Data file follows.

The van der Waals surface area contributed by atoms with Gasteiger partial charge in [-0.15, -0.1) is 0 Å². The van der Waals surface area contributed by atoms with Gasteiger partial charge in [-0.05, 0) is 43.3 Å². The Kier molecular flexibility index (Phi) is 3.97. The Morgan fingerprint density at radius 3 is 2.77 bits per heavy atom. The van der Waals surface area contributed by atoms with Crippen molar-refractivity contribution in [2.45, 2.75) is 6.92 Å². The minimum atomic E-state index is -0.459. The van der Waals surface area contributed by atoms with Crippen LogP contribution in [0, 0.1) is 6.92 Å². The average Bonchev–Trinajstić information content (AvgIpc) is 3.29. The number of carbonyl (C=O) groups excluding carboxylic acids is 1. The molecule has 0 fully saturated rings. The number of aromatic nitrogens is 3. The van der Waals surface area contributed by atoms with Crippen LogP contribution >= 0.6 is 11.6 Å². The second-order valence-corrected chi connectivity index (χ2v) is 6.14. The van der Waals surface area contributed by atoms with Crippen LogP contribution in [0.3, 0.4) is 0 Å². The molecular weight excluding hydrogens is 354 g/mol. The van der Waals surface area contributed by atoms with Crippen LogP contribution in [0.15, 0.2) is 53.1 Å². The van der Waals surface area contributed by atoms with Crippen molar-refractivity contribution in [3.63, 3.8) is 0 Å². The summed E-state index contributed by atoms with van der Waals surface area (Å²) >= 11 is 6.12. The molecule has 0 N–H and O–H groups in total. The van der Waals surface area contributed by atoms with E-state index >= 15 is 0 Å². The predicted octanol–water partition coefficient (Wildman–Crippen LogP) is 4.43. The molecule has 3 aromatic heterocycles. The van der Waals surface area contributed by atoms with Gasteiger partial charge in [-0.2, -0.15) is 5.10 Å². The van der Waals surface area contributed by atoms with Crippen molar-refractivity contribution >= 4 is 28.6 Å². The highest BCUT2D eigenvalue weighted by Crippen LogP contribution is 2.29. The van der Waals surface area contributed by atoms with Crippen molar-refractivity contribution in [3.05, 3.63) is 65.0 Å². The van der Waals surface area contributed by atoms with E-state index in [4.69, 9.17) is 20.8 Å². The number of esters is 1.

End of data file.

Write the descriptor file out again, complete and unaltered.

The van der Waals surface area contributed by atoms with Gasteiger partial charge in [-0.15, -0.1) is 0 Å². The van der Waals surface area contributed by atoms with Gasteiger partial charge in [-0.05, 0) is 43.3 Å². The Kier molecular flexibility index (Phi) is 3.97. The Morgan fingerprint density at radius 3 is 2.77 bits per heavy atom. The van der Waals surface area contributed by atoms with Crippen molar-refractivity contribution in [2.45, 2.75) is 6.92 Å². The minimum atomic E-state index is -0.459. The van der Waals surface area contributed by atoms with Crippen LogP contribution in [0, 0.1) is 6.92 Å². The average Bonchev–Trinajstić information content (AvgIpc) is 3.29. The number of carbonyl (C=O) groups excluding carboxylic acids is 1. The molecule has 0 fully saturated rings. The number of aromatic nitrogens is 3. The van der Waals surface area contributed by atoms with Crippen LogP contribution >= 0.6 is 11.6 Å². The second-order valence-corrected chi connectivity index (χ2v) is 6.14. The van der Waals surface area contributed by atoms with Crippen LogP contribution in [0.3, 0.4) is 0 Å². The molecular weight excluding hydrogens is 354 g/mol. The van der Waals surface area contributed by atoms with Crippen LogP contribution in [0.15, 0.2) is 53.1 Å². The van der Waals surface area contributed by atoms with Crippen molar-refractivity contribution in [3.63, 3.8) is 0 Å². The summed E-state index contributed by atoms with van der Waals surface area (Å²) >= 11 is 6.12. The molecule has 0 N–H and O–H groups in total. The van der Waals surface area contributed by atoms with E-state index >= 15 is 0 Å². The predicted octanol–water partition coefficient (Wildman–Crippen LogP) is 4.43. The molecule has 3 aromatic heterocycles. The van der Waals surface area contributed by atoms with Gasteiger partial charge in [-0.2, -0.15) is 5.10 Å². The van der Waals surface area contributed by atoms with Crippen molar-refractivity contribution >= 4 is 28.6 Å². The highest BCUT2D eigenvalue weighted by Crippen LogP contribution is 2.29. The van der Waals surface area contributed by atoms with Crippen molar-refractivity contribution in [3.05, 3.63) is 65.0 Å². The van der Waals surface area contributed by atoms with E-state index in [4.69, 9.17) is 20.8 Å². The number of esters is 1.